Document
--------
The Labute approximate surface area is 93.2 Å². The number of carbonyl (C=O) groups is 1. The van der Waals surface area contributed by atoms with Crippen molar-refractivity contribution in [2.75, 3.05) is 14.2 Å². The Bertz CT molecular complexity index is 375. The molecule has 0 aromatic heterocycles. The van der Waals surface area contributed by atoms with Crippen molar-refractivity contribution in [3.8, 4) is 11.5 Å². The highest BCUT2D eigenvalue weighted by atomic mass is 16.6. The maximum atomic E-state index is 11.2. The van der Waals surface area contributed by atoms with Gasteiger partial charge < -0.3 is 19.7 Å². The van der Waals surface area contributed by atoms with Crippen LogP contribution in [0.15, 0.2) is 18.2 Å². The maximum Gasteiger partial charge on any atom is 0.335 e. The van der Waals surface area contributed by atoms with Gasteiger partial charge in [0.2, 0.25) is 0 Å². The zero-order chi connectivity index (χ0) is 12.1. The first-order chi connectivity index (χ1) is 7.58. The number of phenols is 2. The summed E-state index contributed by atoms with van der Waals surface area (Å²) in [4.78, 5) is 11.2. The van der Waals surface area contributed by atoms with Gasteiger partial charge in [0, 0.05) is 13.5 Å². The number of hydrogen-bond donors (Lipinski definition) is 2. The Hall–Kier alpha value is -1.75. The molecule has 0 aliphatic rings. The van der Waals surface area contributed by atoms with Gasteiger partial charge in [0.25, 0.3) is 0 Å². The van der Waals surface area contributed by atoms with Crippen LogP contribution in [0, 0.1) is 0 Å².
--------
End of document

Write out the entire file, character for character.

The Labute approximate surface area is 93.2 Å². The number of carbonyl (C=O) groups is 1. The van der Waals surface area contributed by atoms with Crippen molar-refractivity contribution in [2.75, 3.05) is 14.2 Å². The Bertz CT molecular complexity index is 375. The molecule has 0 aromatic heterocycles. The van der Waals surface area contributed by atoms with Crippen molar-refractivity contribution in [3.8, 4) is 11.5 Å². The highest BCUT2D eigenvalue weighted by atomic mass is 16.6. The maximum atomic E-state index is 11.2. The van der Waals surface area contributed by atoms with Gasteiger partial charge < -0.3 is 19.7 Å². The van der Waals surface area contributed by atoms with Crippen LogP contribution in [0.15, 0.2) is 18.2 Å². The maximum Gasteiger partial charge on any atom is 0.335 e. The van der Waals surface area contributed by atoms with Gasteiger partial charge in [0.2, 0.25) is 0 Å². The zero-order chi connectivity index (χ0) is 12.1. The first-order chi connectivity index (χ1) is 7.58. The number of phenols is 2. The summed E-state index contributed by atoms with van der Waals surface area (Å²) in [4.78, 5) is 11.2. The van der Waals surface area contributed by atoms with Gasteiger partial charge in [0, 0.05) is 13.5 Å². The number of hydrogen-bond donors (Lipinski definition) is 2. The Hall–Kier alpha value is -1.75. The molecule has 0 aliphatic rings. The van der Waals surface area contributed by atoms with Gasteiger partial charge in [0.25, 0.3) is 0 Å². The van der Waals surface area contributed by atoms with Crippen LogP contribution in [0, 0.1) is 0 Å².